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The Youth Organization Umbrella (Y.O.U.) has asked School District 65 to partner with it and other key community organizations in an “Evanston Community Schools Initiative.” Y.O.U. proposed that District 65 join in “guiding and developing the vision, goals, staffing, oversight, and funding” for the initiative. Y.O.U. said it would invest $50,000 in the first year of the initiative. It asked District 65 to invest $25,000, and said it would ask McGaw YMCA to invest $25,000.
Community schools are being established across the nation. The lack of progress in addressing the achievement gap has led many scholars, educators and parents to advocate for a more holistic approach to address the needs of students from low-income households. They posit that providing a network of services at a school and keeping a school building open from dawn to dusk, six or seven days a week can improve student health, reduce impediments to student learning, increase student engagement, open doors to parental involvement, provide a more supportive environment for learning and create conditions for high student achievement.
There is no set model for community schools. They offer a wide-range of supports and services, such as after-school learning programs; enrichment activities; sports activities; social services; physical, dental and mental health services; adult education programs; and housing and job assistance. Generally the services are provided through partnerships with community organizations. To make this work, it is essential to have a strong lead agency at each school that serves as the glue.
Y.O.U. has provided an after-school program at District 65 schools since the 1990s. In its program, it provides academic assistance, enrichment activities, mentoring, and counseling services. A big part of what Y.O.U. does is to reach out to parents. In many ways, Y.O.U.’s program is the “backbone” of a community school.
Because its program was so holistic, United Way gave Y.O.U. a grant to pilot a community school model at Chute Middle School in the 2012-13 school year. In the first year, Y.O.U. continued to offer its after-school program at Chute, but in addition it partnered with a number of community organizations to provide a variety of additional services to children and their families. Y.O.U. is also continuing to work with families to define the particular needs and goals of the community at Chute. After goals are determined, a community school model tailored to the Chute community will be developed.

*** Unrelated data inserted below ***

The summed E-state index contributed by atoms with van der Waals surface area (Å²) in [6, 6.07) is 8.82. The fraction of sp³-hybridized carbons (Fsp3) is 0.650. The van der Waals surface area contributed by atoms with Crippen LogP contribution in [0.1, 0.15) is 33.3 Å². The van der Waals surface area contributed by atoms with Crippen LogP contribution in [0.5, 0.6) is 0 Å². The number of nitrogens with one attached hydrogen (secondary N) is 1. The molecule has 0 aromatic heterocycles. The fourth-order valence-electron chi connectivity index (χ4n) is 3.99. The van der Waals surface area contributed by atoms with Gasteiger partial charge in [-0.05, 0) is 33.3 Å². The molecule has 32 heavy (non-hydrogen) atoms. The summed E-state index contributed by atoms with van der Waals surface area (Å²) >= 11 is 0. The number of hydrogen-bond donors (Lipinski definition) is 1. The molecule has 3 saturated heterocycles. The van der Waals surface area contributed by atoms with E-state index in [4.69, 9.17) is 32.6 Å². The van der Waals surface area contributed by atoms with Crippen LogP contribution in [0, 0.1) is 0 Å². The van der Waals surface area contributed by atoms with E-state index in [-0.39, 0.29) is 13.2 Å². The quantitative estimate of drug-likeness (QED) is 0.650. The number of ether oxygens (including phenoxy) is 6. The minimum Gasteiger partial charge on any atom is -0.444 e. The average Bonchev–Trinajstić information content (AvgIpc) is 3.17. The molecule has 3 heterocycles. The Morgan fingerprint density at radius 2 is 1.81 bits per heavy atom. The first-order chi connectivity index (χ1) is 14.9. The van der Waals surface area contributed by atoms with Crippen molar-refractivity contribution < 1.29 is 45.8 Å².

It is anticipated that the Community School Initiative in its first year will continue the pilot at Chute.
A big part of establishing a community school will be integrating services that already exist in Evanston. Evanston is rich with resources. We are fortunate to have many strong, caring agencies that are serving our youth and our community. The premise of community schools is that integrating the services of many agencies at one school can transform that school, engage students, engage parents and transform a community. “Integrated services and programs make it possible for collaborating partners to provide more efficient services and to achieve a powerful collective impact on students and families,” says a recent report issued by Elev8 Chicago.
The same report found that community schools increased students’ sense of belonging, increased parental support, increased attendance rates, increased high school graduation rates increase, assisted in managing health and mental health problems and reduce the number of disciplinary incidents.
Y.O.U. says, “We hope to use our current experience to facilitate deep co-ownership with other partners who can move this initiative toward growth and success in multiple schools.”
At the District 65 Finance Committee meeting on Aug. 13, many School Board members voiced support for this initiative. It appears likely that the Board will approve it in the next few weeks.
We strongly support this program. We hope many community organizations will join with Y.O.U. and District 65 as partners in this important initiative.